University of Wisconsin Garden Fact Sheets
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Bird’s Nest Fungi

Authors: Amy Gibbs and Brian Hudelson, UW-Madison Plant Pathology
Last Revised: 11/07/2011
X-number: XHT1105

What are bird’s nest fungi? Bird’s nest fungi are a group of organisms named for their resemblance to miniature bird’s nests. These fungi are found all over the world, growing and reproducing on decomposing organic matter. In temperate regions, bird’s nest fungi can be found virtually anytime there are damp, shady conditions, but they are most commonly seen in the autumn.

Fruiting bodies of Crucibulum laeve found on decaying wood.  (Photo courtesy of Mark Steinmetz)
Fruiting bodies of Crucibulum laeve found on decaying wood. (Photo courtesy of Mark Steinmetz)

What do bird’s nest fungi look like? Bird’s nest fungi are best identified by the appearance of a brown, gray, or white outer “nest”, with brown or white “eggs” inside. The “eggs” are actually spore-containing structures called peridioles that rest inside the cup-shaped fruiting body (reproductive structure). Individual fruiting bodies are usually only ¼ to ½ inch in diameter and vary in shape, size, and color depending upon species.

Where do bird’s nest fungi come from? Bird’s nest fungi are classified in the fungal group gasteromycetes. Cyathus spp., Nidula spp., Crucibulum spp., Nidularia spp., and Mycocalia spp. are the most common genera of bird’s nest fungi. These fungi are often found in moist, shaded areas, and typically survive on soil, plant remains, decaying wood, or horse and cow excrement. The characteristic “cup and egg” structure of the bird’s nest fungi provides a unique method of dispersing spores. In a storm, the “eggs” are splashed out of the “cups” by raindrops. “Eggs” can travel a meter or more before sticking to another object. When the “egg” dries, it splits open releasing fungal spores.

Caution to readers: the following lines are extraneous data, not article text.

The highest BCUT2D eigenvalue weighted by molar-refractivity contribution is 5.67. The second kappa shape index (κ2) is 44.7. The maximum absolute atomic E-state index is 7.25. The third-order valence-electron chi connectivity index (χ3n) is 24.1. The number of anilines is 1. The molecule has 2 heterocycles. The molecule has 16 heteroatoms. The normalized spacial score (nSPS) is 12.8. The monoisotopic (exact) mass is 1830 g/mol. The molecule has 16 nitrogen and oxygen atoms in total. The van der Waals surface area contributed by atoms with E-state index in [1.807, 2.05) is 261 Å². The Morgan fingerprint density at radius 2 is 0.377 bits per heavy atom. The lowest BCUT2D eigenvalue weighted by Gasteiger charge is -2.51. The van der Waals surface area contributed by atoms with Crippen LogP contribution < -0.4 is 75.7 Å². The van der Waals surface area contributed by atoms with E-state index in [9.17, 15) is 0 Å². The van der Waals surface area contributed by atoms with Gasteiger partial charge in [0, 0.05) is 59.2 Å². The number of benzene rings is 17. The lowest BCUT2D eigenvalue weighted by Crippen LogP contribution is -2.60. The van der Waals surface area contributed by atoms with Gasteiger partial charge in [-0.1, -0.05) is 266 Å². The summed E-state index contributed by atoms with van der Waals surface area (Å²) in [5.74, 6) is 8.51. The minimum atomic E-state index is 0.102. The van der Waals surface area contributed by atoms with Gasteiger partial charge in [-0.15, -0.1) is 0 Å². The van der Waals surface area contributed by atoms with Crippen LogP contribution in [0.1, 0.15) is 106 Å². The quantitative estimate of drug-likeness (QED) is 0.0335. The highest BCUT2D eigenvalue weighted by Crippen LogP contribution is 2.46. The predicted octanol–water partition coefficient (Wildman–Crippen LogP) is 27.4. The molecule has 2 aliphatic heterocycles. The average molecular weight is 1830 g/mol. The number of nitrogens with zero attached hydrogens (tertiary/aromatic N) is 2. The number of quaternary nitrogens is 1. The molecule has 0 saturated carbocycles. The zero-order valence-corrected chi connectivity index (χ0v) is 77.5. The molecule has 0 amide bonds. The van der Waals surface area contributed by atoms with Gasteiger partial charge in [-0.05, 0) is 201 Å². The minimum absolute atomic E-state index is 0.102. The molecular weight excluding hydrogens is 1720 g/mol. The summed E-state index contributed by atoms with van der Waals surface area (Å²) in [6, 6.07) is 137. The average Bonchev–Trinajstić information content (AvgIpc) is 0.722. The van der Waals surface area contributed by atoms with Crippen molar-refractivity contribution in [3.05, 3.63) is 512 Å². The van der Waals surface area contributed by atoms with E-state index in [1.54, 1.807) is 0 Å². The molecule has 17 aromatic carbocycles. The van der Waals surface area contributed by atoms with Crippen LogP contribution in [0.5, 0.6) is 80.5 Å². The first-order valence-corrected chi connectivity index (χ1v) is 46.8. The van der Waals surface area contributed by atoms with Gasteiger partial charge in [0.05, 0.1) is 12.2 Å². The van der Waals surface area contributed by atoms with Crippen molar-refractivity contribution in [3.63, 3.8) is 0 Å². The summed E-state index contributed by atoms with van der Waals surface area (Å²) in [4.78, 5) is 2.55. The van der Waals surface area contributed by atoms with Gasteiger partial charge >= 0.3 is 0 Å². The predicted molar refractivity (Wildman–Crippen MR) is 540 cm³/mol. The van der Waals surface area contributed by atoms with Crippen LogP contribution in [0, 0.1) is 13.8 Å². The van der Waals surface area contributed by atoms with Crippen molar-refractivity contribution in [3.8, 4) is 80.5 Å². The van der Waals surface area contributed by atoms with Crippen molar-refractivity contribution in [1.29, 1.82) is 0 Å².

What do I do with bird’s nest fungi in my yard? Bird’s nest fungi are not harmful to living plants and control of these fungi is typically not necessary. In fact, bird’s nest fungi can be fascinating organisms to observe when you find them in your yard. On occasion, bird’s nest fungi can be a nuisance, particularly when the “eggs” stick to objects such as houses or cars where they are difficult to remove. If bird’s nest fungi become a nuisance, the number of fruiting bodies can be reduced by decreasing irrigation and raking the affected area. The use of non-mulch groundcovers, such as ivy, can also reduce the occurrence of these fungi. Fungicides are not recommended for treatment of bird’s nest fungi.

For more information on bird’s nest fungi: Contact your county Extension agent.


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Thanks to Kristin Kleeberger, Mike Maddox, and Ann Wied for reviewing this document.

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